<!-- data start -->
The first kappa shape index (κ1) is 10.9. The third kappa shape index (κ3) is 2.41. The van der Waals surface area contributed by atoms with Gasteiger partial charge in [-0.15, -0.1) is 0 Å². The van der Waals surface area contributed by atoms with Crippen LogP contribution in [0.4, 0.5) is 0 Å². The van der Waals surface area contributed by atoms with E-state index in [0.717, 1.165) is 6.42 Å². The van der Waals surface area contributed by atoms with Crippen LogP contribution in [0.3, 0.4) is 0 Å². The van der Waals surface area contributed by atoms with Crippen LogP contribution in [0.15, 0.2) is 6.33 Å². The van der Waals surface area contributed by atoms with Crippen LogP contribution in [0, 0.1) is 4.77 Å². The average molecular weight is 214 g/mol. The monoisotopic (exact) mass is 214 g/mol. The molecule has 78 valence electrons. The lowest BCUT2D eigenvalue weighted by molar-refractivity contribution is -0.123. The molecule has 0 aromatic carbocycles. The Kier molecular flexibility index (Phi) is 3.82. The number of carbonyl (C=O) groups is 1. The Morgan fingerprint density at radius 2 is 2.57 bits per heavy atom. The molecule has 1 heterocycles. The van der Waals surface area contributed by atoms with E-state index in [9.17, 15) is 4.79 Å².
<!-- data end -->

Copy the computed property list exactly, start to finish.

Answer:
The first kappa shape index (κ1) is 10.9. The third kappa shape index (κ3) is 2.41. The van der Waals surface area contributed by atoms with Gasteiger partial charge in [-0.15, -0.1) is 0 Å². The van der Waals surface area contributed by atoms with Crippen LogP contribution in [0.4, 0.5) is 0 Å². The van der Waals surface area contributed by atoms with E-state index in [0.717, 1.165) is 6.42 Å². The van der Waals surface area contributed by atoms with Crippen LogP contribution in [0.3, 0.4) is 0 Å². The van der Waals surface area contributed by atoms with Crippen LogP contribution in [0.15, 0.2) is 6.33 Å². The van der Waals surface area contributed by atoms with Crippen LogP contribution in [0, 0.1) is 4.77 Å². The average molecular weight is 214 g/mol. The monoisotopic (exact) mass is 214 g/mol. The molecule has 78 valence electrons. The lowest BCUT2D eigenvalue weighted by molar-refractivity contribution is -0.123. The molecule has 0 aromatic carbocycles. The Kier molecular flexibility index (Phi) is 3.82. The number of carbonyl (C=O) groups is 1. The Morgan fingerprint density at radius 2 is 2.57 bits per heavy atom. The molecule has 1 heterocycles. The van der Waals surface area contributed by atoms with E-state index in [9.17, 15) is 4.79 Å².